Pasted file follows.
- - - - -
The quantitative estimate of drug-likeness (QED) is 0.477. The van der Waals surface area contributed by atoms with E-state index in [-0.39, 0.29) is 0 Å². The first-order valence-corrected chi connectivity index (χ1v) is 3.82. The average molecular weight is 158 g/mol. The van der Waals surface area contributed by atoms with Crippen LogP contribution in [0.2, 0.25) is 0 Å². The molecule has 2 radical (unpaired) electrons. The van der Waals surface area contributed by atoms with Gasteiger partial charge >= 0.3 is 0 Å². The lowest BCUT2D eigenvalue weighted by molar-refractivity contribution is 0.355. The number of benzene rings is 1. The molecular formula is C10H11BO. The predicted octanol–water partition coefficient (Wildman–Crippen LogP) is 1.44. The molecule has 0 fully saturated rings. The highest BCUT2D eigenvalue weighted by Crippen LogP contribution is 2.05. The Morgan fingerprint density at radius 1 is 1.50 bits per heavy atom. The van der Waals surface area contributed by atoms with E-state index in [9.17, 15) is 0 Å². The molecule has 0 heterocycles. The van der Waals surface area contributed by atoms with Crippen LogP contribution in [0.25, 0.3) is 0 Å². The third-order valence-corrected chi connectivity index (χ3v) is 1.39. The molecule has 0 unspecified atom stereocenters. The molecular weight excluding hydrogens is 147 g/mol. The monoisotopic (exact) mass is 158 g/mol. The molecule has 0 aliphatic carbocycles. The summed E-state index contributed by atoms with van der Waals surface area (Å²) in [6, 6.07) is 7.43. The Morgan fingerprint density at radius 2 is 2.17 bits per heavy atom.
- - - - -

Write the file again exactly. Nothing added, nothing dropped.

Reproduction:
The quantitative estimate of drug-likeness (QED) is 0.477. The van der Waals surface area contributed by atoms with E-state index in [-0.39, 0.29) is 0 Å². The first-order valence-corrected chi connectivity index (χ1v) is 3.82. The average molecular weight is 158 g/mol. The van der Waals surface area contributed by atoms with Crippen LogP contribution in [0.2, 0.25) is 0 Å². The molecule has 2 radical (unpaired) electrons. The van der Waals surface area contributed by atoms with Gasteiger partial charge >= 0.3 is 0 Å². The lowest BCUT2D eigenvalue weighted by molar-refractivity contribution is 0.355. The number of benzene rings is 1. The molecular formula is C10H11BO. The predicted octanol–water partition coefficient (Wildman–Crippen LogP) is 1.44. The molecule has 0 fully saturated rings. The highest BCUT2D eigenvalue weighted by Crippen LogP contribution is 2.05. The Morgan fingerprint density at radius 1 is 1.50 bits per heavy atom. The van der Waals surface area contributed by atoms with E-state index in [9.17, 15) is 0 Å². The molecule has 0 heterocycles. The van der Waals surface area contributed by atoms with Crippen LogP contribution in [0.25, 0.3) is 0 Å². The third-order valence-corrected chi connectivity index (χ3v) is 1.39. The molecule has 0 unspecified atom stereocenters. The molecular weight excluding hydrogens is 147 g/mol. The monoisotopic (exact) mass is 158 g/mol. The molecule has 0 aliphatic carbocycles. The summed E-state index contributed by atoms with van der Waals surface area (Å²) in [6, 6.07) is 7.43. The Morgan fingerprint density at radius 2 is 2.17 bits per heavy atom.